In this example we'll create a new FormArray with an initial control.

lineItems = new FormArray([
  new FormControl('')

Because we have defined the FormArray to include a control whose TValue is a string, the type of the array is inferred as: FormArray<AbstractControl<string, string>>. The compiler now expects that each item in the array is a control whose TValue is a string.

If we attempt to add a new control to the array whose TValue is not a string, the compiler will throw an exception indicating:

lineItems.push(new FormControl(0));

The compiler exception indicates that there is an error.

Argument of type &#39;FormControl&lt;number&gt;&#39; is not assignable to parameter of type &#39;AbstractControl&lt;string, string&gt;&#39;.
Types of property &#39;value&#39; are incompatible.
Type &#39;number&#39; is not assignable to type &#39;string&#39;.

This is a good thing! 😌

Ok, but what if our array of controls is initially empty? In that case, we can specify the generic type of the controls:

lineItems = new FormArray<AbstractControl<string>>([]);

In the example above, we use the AbstractControl type and specify the TValue to be of type string as we expect every control's value to be a string.

New FormRecord

As we learned previously the FormGroup in Angular 14+ supports specifying a group of controls whose TValue types are known when creating the group, even when creating optional controls within the group. However, what about a group of controls whose TValue is not known when creating the group. To meet this use case, Angular 14 ships with a new FormRecord class.

Let's look at an example.

formGroup = new FormRecord<AbstractControl<string>>({});

Now that we have created the group of controls using the FormRecord class, we can start to add (and/or remove) controls from the group.

formGroup.addControl('street', new FormControl(''));

This code works as expected. A new control is added to the group that meets the type definition. However, what happens if we attempt to add a new control whose TValue is a number?

this.formGroup.addControl('no', new FormControl(0));

Again, the compiler throws an exception indicating that we cannot add this control to the group due to the type constraints.

Argument of type &#39;FormControl&lt;number&gt;&#39; is not assignable to parameter of type &#39;AbstractControl&lt;string, string&gt;&#39;.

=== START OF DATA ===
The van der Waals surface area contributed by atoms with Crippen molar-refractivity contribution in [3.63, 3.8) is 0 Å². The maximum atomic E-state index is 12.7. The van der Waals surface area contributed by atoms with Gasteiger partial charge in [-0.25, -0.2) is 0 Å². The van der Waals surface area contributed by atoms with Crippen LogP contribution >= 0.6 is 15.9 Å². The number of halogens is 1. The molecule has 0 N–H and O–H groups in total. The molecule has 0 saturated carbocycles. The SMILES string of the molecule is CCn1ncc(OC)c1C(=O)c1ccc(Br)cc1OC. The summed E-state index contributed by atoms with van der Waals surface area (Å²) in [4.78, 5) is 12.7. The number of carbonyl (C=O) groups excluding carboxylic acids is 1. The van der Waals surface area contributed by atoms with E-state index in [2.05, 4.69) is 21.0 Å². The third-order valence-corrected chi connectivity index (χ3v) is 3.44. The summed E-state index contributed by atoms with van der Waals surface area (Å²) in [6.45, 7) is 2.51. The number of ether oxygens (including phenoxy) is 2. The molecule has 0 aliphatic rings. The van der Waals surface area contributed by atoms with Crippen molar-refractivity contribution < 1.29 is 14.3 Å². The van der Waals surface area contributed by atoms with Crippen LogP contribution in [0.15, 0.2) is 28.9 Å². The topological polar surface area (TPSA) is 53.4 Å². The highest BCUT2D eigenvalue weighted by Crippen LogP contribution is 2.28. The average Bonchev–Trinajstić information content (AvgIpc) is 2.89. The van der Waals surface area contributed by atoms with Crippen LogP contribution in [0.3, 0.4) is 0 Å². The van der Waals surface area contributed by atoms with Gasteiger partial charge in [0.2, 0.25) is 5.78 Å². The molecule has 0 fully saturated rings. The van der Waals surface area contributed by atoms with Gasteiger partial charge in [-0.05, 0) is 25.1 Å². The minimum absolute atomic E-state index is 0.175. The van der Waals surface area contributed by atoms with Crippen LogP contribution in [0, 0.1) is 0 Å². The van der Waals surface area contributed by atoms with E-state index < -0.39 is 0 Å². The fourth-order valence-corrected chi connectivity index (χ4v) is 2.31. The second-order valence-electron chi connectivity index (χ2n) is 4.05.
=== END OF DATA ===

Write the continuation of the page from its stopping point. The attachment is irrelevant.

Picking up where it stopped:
Types of property &#39;value&#39; are incompatible.
Type &#39;number&#39; is not assignable to type &#39;string&#39;.

The UntypedFormGroup class supports the user requirements in the event that we need a group of controls whose values are heterogeneous.

Mixed Types

We can declare mixed types of controls when working with a group of controls of heterogeneous types as long as we declare the controls when creating the group. Further, we can use the UntypedFormControl class to declare a control whose TValue type is any (under the hood, this is a type whose generic type is preset to any).

Let's look at an example.

export class AppComponent implements OnInit  {
  formGroup = new FormGroup({
    street: new FormControl(''),
    no: new FormControl(0),
    postalCode: new UntypedFormControl()

  ngOnInit(): void {
    const street = this.formGroup.value.street;
    const no = this.formGroup.get('no').value;

This all works as we expect. We have a few controls, each with their own TValue, including the untyped control whose TValue is any.

Non-nullable Controls

If you recall from earlier, we mentioned that resetting a form control state will set the value to null, not the initial/seed value as we might expect. With non-nullable form controls, we can explicitly instruct the compiler that the value is reset to the initial value when invoking the reset() method.

Let's look at an example

export class AppComponent implements OnInit {
  formGroup = new FormGroup({
    street: new FormControl('', { nonNullable: true })

  ngOnInit(): void {
    const street = this.formGroup.value.street;
    console.log(street); // empty string, NOT null

Key Takeaways

There are a few key takeaways when using Angular 14's updated forms API:

  • The FormControl, FormGroup, and FormArray signatures have been updated to support TypeScript generics.
  • The TValue type is inferred where possible.
  • FormGroup supports enumerated, homogeneous, and optional controls.
  • FormRecord supports non-enumerated (dynamic) and homogenous controls.
  • UntypedFormControl is a non strongly-typed FormControl. Or, in other words, the TValue type is preset to any.
  • UntypedFormGroup is a non strongly-typed FormGroup.
  • FormArray supports homogeneously typed controls.
  • UntypedFormArray is a non strongly-typed FormArray.
  • The nonNullable supports resetting a control state to the initial/seed value.
  • Through strict types and template type checking, we can avoid runtime exceptions and reduce regressions.